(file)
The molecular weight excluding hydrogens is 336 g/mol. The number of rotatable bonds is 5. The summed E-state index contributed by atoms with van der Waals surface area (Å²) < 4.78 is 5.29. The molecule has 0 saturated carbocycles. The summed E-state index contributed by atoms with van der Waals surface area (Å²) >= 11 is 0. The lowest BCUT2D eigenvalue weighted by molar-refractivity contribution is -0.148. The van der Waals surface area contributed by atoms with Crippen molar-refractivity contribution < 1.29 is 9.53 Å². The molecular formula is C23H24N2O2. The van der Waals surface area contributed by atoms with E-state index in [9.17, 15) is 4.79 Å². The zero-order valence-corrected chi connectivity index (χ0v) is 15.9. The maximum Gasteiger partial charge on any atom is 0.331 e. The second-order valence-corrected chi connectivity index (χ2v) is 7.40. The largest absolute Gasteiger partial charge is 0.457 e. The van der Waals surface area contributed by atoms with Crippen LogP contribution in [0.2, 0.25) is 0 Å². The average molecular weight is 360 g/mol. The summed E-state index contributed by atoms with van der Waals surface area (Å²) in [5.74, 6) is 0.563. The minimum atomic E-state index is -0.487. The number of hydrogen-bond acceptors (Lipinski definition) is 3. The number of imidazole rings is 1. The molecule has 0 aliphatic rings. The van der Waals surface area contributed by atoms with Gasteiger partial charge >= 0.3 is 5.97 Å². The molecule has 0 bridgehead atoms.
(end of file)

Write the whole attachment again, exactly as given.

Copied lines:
The molecular weight excluding hydrogens is 336 g/mol. The number of rotatable bonds is 5. The summed E-state index contributed by atoms with van der Waals surface area (Å²) < 4.78 is 5.29. The molecule has 0 saturated carbocycles. The summed E-state index contributed by atoms with van der Waals surface area (Å²) >= 11 is 0. The lowest BCUT2D eigenvalue weighted by molar-refractivity contribution is -0.148. The van der Waals surface area contributed by atoms with Crippen molar-refractivity contribution < 1.29 is 9.53 Å². The molecular formula is C23H24N2O2. The van der Waals surface area contributed by atoms with E-state index in [9.17, 15) is 4.79 Å². The zero-order valence-corrected chi connectivity index (χ0v) is 15.9. The maximum Gasteiger partial charge on any atom is 0.331 e. The second-order valence-corrected chi connectivity index (χ2v) is 7.40. The largest absolute Gasteiger partial charge is 0.457 e. The van der Waals surface area contributed by atoms with Crippen LogP contribution in [0.2, 0.25) is 0 Å². The average molecular weight is 360 g/mol. The summed E-state index contributed by atoms with van der Waals surface area (Å²) in [5.74, 6) is 0.563. The minimum atomic E-state index is -0.487. The number of hydrogen-bond acceptors (Lipinski definition) is 3. The number of imidazole rings is 1. The molecule has 0 aliphatic rings. The van der Waals surface area contributed by atoms with Gasteiger partial charge >= 0.3 is 5.97 Å². The molecule has 0 bridgehead atoms.